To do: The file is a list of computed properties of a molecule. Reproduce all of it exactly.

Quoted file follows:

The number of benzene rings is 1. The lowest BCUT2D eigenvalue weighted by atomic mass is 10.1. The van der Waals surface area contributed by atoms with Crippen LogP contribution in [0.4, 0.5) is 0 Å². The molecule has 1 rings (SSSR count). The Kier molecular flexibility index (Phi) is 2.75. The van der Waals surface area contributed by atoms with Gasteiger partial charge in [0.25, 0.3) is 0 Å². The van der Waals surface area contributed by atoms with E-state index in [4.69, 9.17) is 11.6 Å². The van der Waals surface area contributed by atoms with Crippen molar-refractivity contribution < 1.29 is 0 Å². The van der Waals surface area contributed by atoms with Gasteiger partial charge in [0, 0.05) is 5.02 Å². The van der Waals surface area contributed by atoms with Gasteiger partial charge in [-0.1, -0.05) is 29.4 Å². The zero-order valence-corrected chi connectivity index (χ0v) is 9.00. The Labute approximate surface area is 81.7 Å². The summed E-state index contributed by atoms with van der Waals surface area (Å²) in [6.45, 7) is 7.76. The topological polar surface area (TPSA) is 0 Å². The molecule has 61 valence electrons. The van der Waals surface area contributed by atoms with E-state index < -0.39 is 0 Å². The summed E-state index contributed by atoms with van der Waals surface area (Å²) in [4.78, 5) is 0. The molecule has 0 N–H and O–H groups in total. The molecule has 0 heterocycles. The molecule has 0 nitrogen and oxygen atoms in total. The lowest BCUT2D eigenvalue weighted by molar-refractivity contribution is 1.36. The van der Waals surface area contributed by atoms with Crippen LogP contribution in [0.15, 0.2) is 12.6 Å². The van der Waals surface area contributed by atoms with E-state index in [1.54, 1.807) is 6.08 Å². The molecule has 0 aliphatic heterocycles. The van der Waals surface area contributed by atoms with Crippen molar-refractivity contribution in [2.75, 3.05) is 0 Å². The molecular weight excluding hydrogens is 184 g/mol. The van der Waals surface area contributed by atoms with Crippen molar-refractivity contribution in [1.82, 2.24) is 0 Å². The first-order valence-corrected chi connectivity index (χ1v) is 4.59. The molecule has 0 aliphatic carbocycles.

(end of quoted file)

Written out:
The number of benzene rings is 1. The lowest BCUT2D eigenvalue weighted by atomic mass is 10.1. The van der Waals surface area contributed by atoms with Crippen LogP contribution in [0.4, 0.5) is 0 Å². The molecule has 1 rings (SSSR count). The Kier molecular flexibility index (Phi) is 2.75. The van der Waals surface area contributed by atoms with Gasteiger partial charge in [0.25, 0.3) is 0 Å². The van der Waals surface area contributed by atoms with E-state index in [4.69, 9.17) is 11.6 Å². The van der Waals surface area contributed by atoms with Crippen molar-refractivity contribution < 1.29 is 0 Å². The van der Waals surface area contributed by atoms with Gasteiger partial charge in [0, 0.05) is 5.02 Å². The van der Waals surface area contributed by atoms with Gasteiger partial charge in [-0.1, -0.05) is 29.4 Å². The zero-order valence-corrected chi connectivity index (χ0v) is 9.00. The Labute approximate surface area is 81.7 Å². The summed E-state index contributed by atoms with van der Waals surface area (Å²) in [6.45, 7) is 7.76. The topological polar surface area (TPSA) is 0 Å². The molecule has 61 valence electrons. The van der Waals surface area contributed by atoms with E-state index < -0.39 is 0 Å². The summed E-state index contributed by atoms with van der Waals surface area (Å²) in [4.78, 5) is 0. The molecule has 0 N–H and O–H groups in total. The molecule has 0 heterocycles. The molecule has 0 nitrogen and oxygen atoms in total. The lowest BCUT2D eigenvalue weighted by molar-refractivity contribution is 1.36. The van der Waals surface area contributed by atoms with Crippen LogP contribution in [0.15, 0.2) is 12.6 Å². The van der Waals surface area contributed by atoms with E-state index in [1.54, 1.807) is 6.08 Å². The molecule has 0 aliphatic heterocycles. The van der Waals surface area contributed by atoms with Crippen molar-refractivity contribution in [2.75, 3.05) is 0 Å². The molecular weight excluding hydrogens is 184 g/mol. The van der Waals surface area contributed by atoms with Crippen molar-refractivity contribution in [1.82, 2.24) is 0 Å². The first-order valence-corrected chi connectivity index (χ1v) is 4.59. The molecule has 0 aliphatic carbocycles.